By the numbers
- Number of trips on Uber: 1,571
- Active riders on Uber: 418
- Average trip distance on Uber: 5.7 miles
- Average subsidy city pays: $8.11
- Average wait time on Uber: 11 minutes
- Within city limits, plus trips to Austin Veterans Administration and Austin-Bergstrom International Airport
- Within city limits: $3.14, up to 10 one-way trips per month (up to $10 subsidy per ride, the rider pays first $3.14 and anything over $13.14)
- Austin-Bergstrom International Airport: 31.4% off, up to 2 one-way trips per month
- Austin Veterans Administration: $3.14, up to 1 round-trip per month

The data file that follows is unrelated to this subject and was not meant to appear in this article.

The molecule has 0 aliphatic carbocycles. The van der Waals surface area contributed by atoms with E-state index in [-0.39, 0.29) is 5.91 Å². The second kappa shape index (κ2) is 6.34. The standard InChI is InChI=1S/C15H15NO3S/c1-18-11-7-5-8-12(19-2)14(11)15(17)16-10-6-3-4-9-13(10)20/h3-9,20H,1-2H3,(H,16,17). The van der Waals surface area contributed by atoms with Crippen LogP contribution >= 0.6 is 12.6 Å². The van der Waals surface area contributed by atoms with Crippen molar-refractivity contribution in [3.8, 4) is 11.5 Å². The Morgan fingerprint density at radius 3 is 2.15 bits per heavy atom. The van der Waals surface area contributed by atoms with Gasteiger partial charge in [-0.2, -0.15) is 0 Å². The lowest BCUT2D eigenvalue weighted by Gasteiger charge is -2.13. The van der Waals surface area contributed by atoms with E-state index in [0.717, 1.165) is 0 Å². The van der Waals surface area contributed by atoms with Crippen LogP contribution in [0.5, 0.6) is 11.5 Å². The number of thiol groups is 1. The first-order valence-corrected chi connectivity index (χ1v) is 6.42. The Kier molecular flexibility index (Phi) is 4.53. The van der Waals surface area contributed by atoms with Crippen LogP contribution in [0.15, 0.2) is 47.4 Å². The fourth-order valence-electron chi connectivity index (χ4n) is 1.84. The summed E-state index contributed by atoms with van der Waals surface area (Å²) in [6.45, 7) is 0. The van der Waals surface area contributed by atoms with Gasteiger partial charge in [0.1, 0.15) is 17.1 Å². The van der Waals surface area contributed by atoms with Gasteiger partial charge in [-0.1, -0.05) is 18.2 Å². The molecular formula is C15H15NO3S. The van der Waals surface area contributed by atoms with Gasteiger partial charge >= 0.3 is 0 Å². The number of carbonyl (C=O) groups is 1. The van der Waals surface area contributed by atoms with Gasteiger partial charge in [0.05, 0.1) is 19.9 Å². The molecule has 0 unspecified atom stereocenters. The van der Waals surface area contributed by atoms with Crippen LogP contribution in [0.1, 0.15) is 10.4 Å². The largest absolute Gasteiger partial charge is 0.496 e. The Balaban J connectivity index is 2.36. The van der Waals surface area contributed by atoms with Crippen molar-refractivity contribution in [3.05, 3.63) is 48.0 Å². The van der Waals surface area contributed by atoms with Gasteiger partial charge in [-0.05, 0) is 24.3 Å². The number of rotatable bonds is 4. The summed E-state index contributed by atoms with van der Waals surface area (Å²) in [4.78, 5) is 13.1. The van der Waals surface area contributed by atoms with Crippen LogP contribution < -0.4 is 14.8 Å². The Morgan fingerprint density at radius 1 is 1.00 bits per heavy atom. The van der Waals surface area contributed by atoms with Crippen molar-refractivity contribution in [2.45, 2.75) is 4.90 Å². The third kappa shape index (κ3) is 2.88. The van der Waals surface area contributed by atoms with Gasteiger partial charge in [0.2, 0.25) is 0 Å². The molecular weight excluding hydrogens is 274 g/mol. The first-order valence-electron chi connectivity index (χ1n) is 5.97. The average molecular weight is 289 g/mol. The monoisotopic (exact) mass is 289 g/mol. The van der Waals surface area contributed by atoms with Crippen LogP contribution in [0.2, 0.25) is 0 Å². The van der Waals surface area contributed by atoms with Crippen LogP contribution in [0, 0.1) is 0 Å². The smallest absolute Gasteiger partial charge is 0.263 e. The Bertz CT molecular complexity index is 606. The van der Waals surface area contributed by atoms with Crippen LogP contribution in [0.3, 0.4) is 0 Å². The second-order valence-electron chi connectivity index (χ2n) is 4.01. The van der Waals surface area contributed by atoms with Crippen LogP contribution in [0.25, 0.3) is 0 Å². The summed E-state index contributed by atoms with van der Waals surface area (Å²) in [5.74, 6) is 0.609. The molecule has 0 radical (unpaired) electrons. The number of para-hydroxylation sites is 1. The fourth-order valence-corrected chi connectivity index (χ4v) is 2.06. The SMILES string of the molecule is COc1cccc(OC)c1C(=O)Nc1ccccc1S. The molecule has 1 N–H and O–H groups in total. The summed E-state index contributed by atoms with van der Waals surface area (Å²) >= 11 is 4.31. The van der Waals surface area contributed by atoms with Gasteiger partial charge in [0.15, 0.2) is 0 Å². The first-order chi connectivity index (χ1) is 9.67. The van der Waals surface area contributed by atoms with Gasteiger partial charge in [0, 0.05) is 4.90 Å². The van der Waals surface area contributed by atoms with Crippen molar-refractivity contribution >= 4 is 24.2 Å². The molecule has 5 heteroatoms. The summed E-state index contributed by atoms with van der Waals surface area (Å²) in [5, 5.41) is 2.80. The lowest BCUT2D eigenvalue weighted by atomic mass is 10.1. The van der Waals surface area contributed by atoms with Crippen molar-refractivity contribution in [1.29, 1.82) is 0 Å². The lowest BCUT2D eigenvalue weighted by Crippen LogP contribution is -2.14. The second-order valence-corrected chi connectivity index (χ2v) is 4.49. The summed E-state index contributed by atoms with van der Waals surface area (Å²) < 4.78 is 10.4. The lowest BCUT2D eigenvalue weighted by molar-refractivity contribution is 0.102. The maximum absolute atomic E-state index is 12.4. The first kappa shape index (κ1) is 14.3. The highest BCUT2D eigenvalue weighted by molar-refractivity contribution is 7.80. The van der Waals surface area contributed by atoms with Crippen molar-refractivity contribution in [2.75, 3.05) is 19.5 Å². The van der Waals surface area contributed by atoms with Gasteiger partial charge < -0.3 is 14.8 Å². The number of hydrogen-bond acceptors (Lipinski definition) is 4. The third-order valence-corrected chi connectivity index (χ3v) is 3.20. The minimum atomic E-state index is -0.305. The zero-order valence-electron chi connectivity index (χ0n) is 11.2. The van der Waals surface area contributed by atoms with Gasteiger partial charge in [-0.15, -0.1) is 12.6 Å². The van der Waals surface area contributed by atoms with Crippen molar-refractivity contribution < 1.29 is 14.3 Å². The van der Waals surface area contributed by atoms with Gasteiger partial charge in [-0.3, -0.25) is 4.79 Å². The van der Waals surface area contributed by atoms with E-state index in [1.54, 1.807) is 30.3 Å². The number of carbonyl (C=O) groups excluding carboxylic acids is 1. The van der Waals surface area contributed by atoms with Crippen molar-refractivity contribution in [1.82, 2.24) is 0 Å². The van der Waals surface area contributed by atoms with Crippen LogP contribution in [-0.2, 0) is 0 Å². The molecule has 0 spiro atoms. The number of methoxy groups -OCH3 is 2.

Advice to other transit agencies
The City of Kyle, which considered several other providers before choosing Uber Transit, emphasizes the importance of finding the right partner. One key was finding a partner that could help them remain ADA compliant by providing a Rider’s Choice program. In Kyle, innovation is something the city is built on; “Leading Edge” is one of its core values. Other cities and small towns that are experiencing growth the way Kyle is could explore new transportation service delivery options that make better use of existing non dedicated resources.
The triple bottom line: look for transportation options that meet the needs of residents today, improve accessibility, and contain costs.
“I don’t know why more [cities/agencies] don’t adopt this. If you have a bus system, you have to pay for a large system whether or not people are using it.” —Jerry Hendrix, Interim City Manager, Kyle, Texas